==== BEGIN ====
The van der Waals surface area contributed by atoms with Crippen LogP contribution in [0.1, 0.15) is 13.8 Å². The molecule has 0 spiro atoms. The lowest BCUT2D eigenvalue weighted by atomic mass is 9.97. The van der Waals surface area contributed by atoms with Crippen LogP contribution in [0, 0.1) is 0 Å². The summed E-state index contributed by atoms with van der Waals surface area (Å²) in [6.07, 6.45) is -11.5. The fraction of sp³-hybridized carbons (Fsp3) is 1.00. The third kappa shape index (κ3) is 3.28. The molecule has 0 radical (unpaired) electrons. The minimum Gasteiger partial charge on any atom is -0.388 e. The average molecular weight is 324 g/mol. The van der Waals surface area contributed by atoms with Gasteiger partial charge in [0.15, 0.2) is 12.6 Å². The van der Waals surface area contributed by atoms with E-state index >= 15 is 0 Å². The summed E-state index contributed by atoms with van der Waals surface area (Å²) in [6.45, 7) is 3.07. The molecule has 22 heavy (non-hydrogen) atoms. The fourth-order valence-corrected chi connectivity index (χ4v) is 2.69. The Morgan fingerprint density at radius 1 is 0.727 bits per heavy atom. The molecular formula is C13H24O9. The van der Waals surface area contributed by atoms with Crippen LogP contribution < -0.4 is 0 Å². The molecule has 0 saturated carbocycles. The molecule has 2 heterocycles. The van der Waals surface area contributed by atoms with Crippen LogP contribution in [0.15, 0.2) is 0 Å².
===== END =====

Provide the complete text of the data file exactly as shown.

The van der Waals surface area contributed by atoms with Crippen LogP contribution in [0.1, 0.15) is 13.8 Å². The molecule has 0 spiro atoms. The lowest BCUT2D eigenvalue weighted by atomic mass is 9.97. The van der Waals surface area contributed by atoms with Crippen LogP contribution in [0, 0.1) is 0 Å². The summed E-state index contributed by atoms with van der Waals surface area (Å²) in [6.07, 6.45) is -11.5. The fraction of sp³-hybridized carbons (Fsp3) is 1.00. The third kappa shape index (κ3) is 3.28. The molecule has 0 radical (unpaired) electrons. The minimum Gasteiger partial charge on any atom is -0.388 e. The average molecular weight is 324 g/mol. The van der Waals surface area contributed by atoms with Gasteiger partial charge in [0.15, 0.2) is 12.6 Å². The van der Waals surface area contributed by atoms with E-state index >= 15 is 0 Å². The summed E-state index contributed by atoms with van der Waals surface area (Å²) in [6.45, 7) is 3.07. The molecule has 22 heavy (non-hydrogen) atoms. The fourth-order valence-corrected chi connectivity index (χ4v) is 2.69. The Morgan fingerprint density at radius 1 is 0.727 bits per heavy atom. The molecular formula is C13H24O9. The van der Waals surface area contributed by atoms with Crippen LogP contribution < -0.4 is 0 Å². The molecule has 0 saturated carbocycles. The molecule has 2 heterocycles. The van der Waals surface area contributed by atoms with Crippen LogP contribution in [0.15, 0.2) is 0 Å².